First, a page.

Kotobuki Sushi - Laguna Hills
Can you imagine a time when "neighborhood sushi bar" was a phrase as strange as "The Internet" or "smart phone"? It wasn't that long ago when most of the American public considered the eating of sushi downright exotic and uncivilized, akin to stories of tribal cannibalism and that scene from Temple of Doom with the monkey brains. "Only those crazy Asians would eat fish raw!" they'd say.
Now look. Sushi is everywhere: in supermarket deli cases, cruise ships, and yes, practically every corner in America--even in Wichita, Kansas, where I once had sushi despite being in a place where the closest ocean was a three-hour plane ride away.
Kotobuki in Laguna Hills is one of those neighborhood sushi bars that reminds me how far along we've come in embracing sushi into our stomachs and our culture. It was recommended to me by a friend who was not Asian and when I ate there there were no Asian faces anywhere in the restaurant except those of the people who were cutting the fish.
It's been around 25 years, not exactly in this spot, but a few yards away in the same plaza that also has Break of Dawn. The landlord relocated both of them to their present spot a few months ago to make way for apartments. And here Kotobuki will stay for probably another 25 or until its head sushi chef and owner decides it's time to hang up the knives.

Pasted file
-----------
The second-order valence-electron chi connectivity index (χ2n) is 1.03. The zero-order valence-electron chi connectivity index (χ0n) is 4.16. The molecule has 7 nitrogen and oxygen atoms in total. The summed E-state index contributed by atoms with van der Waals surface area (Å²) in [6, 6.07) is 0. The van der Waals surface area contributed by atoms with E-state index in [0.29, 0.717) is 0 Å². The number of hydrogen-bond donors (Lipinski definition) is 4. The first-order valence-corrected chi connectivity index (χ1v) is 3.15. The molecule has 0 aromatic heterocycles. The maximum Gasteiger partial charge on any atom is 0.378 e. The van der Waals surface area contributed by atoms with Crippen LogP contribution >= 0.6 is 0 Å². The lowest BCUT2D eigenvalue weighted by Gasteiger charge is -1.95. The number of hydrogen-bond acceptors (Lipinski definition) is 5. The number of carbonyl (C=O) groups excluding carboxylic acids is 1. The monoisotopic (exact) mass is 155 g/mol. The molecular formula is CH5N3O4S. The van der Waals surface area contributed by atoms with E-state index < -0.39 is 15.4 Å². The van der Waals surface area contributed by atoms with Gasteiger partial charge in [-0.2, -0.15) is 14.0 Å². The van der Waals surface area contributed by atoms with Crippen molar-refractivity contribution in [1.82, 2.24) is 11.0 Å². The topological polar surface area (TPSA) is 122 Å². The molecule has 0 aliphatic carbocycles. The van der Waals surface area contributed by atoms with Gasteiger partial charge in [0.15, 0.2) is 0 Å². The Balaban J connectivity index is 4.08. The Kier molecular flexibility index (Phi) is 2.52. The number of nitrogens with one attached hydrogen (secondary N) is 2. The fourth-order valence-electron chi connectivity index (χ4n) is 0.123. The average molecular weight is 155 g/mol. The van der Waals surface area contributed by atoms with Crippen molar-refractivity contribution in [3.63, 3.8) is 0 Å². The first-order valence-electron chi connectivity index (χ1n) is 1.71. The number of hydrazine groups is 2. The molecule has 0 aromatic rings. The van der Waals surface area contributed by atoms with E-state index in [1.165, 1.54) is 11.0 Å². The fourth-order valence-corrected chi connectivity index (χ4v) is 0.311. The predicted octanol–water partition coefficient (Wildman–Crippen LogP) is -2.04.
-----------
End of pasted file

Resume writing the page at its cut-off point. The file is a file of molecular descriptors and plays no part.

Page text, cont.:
Because of the lack of actual Japanese customers present, I wrongly assumed that Kotobuki is the kind of place that one wouldn't expect omakase to be offered. So when I asked if they did it, I half expected them to say no. Except he said "of course", in a way that kind of made me feel a bit silly for even doubting.
What followed was an omakase meal that was balanced between the cooked dishes they offered (such as the butter-sautéed asparagus, mussels broiled with mayo, fried fish scraps, stir-fried mushrooms) with the raw (various cuts of nigiri sushi, sashimi drenched with ponzu, hand rolls stuffed with salmon skin, and a cut roll)--for about $70 for two, a reasonable amount.
Kotobuki may not use too exotic an array of fish, sticking mostly with the tried-and-true tunas and salmon, and they can often rely too heavily on lemon and ponzu for flavoring; but the cuts are precise and generous, the chefs are chummy, and the service obsequious.
And when you toast their "Awesome Sushi" (which is a motto they themselves coined for themselves and made t-shirts for) it will be with Kirin, Asahi, or Sapporo, the trinity of Japanese beers that's as common to America these days as Bud Light--and it's all thanks to neighborhood sushi joints like Kotobuki--purveyors of assimilation as well as sushi.
24351 Avenida De La Carlota
Laguna Hills, CA 92653
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